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Somali peace saboteurs to face sanctions
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Regional countries are threatening sanctions against the Somalia's feuding leaders unless they settle a political dispute that threatens to plunge the Horn of Africa nation into further chaos.

Kenyan Foreign Affairs Minister Moses Wetangula confirmed in Nairobi on Friday that the six-nation regional mediation body, the Inter Governmental Authority on Development (IGAD), which met in Addis Ababa, Ethiopia, this week, resolved to impose sanctions on leaders seen as obstructing the current efforts aimed at stabilizing the war torn nation.

"The region has resolved to sanctions Somali leaders who are not interested in securing peace in their country," Wetangula told a meeting of foreign envoys in Nairobi.

"We are going to sanction each one of them and their families from coming to enjoy the sanctuary of peace in Nairobi, the sanctuary of peace in Ethiopia and any IGAD country when their country is on fire," the minister warned.

During the Addis Ababa meeting, foreign ministers from Uganda, Kenya, Somalia, Sudan, Ethiopia and Djibouti called for tough sanctions on anyone blocking peace efforts.

"The meeting decides with immediate effect to impose targeted sanctions, including travel bans, freezing of assets among others, against all those in and outside Somalia who have become obstacles to the achievement of peace in Somalia, and calls upon the African Union and the UN Security Council to do the same," the ministers said.

Kenya, one of the seven states forming IGAD, announced it would send a battalion to Somalia to save the transitional government from imminent collapse.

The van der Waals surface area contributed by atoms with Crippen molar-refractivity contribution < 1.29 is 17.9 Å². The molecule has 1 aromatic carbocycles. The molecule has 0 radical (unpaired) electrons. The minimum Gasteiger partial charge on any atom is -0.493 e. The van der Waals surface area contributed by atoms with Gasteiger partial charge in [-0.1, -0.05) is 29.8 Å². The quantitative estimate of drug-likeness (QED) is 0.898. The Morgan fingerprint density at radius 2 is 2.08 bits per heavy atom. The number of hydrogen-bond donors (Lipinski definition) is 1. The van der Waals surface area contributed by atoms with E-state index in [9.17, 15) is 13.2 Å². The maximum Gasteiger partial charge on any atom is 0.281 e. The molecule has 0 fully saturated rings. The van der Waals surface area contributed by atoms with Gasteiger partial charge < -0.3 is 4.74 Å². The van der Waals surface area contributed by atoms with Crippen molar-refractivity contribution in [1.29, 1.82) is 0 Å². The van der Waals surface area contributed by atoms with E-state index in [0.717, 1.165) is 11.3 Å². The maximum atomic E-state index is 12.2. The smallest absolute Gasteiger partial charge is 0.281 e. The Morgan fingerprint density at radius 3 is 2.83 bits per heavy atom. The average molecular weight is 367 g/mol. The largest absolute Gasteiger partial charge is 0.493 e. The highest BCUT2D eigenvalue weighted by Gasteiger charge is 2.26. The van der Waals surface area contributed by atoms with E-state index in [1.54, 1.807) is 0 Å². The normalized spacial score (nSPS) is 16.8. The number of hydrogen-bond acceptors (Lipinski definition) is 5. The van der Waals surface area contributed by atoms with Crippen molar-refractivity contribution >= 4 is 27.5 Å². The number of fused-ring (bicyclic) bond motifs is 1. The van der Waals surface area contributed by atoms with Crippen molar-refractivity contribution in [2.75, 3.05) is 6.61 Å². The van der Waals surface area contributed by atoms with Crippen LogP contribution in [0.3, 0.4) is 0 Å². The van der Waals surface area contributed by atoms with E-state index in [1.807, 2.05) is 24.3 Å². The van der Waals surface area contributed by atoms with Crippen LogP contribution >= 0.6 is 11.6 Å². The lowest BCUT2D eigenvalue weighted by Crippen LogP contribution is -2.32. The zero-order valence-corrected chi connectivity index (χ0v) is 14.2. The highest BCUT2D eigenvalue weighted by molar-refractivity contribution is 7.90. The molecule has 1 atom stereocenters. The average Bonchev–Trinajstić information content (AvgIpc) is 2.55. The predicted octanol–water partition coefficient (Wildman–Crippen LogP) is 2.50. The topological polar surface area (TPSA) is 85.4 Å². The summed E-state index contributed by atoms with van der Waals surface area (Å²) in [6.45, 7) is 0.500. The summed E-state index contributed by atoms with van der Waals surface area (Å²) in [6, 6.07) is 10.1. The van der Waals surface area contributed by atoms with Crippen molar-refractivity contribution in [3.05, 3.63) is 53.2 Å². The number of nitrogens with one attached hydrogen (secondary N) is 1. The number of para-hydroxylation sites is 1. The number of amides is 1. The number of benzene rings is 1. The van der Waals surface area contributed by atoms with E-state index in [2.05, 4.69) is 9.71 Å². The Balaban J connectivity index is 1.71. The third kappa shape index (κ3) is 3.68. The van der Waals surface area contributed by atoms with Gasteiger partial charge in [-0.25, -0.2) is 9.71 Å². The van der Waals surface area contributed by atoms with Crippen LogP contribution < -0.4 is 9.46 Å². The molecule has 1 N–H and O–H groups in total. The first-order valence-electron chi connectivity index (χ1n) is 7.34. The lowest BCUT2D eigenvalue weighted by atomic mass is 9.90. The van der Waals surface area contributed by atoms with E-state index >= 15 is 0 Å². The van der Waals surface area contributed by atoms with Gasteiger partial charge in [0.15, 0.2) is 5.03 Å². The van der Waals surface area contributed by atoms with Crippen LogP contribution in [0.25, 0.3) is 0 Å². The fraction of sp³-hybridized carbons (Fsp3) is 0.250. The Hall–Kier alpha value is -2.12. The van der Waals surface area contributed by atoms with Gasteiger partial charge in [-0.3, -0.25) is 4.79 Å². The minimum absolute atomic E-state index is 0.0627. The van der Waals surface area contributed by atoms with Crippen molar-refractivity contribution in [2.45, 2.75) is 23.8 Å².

Some 3,000 peacekeepers from Uganda and Burundi are in the capital Mogadishu, short of the intended 8,000-strong AU mission.

The ministers also asked the UN Security Council to immediately reiterate its position on Somalia and to announce the targeted sanctions against the Somali militants.

Somalia's neighboring states said they will identify property owned by the groups sponsoring the fighting in Somalia for freezing. The militants and their supporters would also be blocked from traveling out of the country.

Speaking in Nairobi, Wetangula said insecurity in the war torn Somali has been a source of instability in the region and urged the global community to collectively stabilize the country.

The minister said the east African nation further wants the travel ban extended to all IGAD-member countries and eventually to other nations.

"Some Somali leaders have refused even to go back to rebuild their country and wants to enjoy the sanctuary of peace here in Nairobi. This is not going to be tolerated," he said.

(Xinhua News Agency November 21, 2008)

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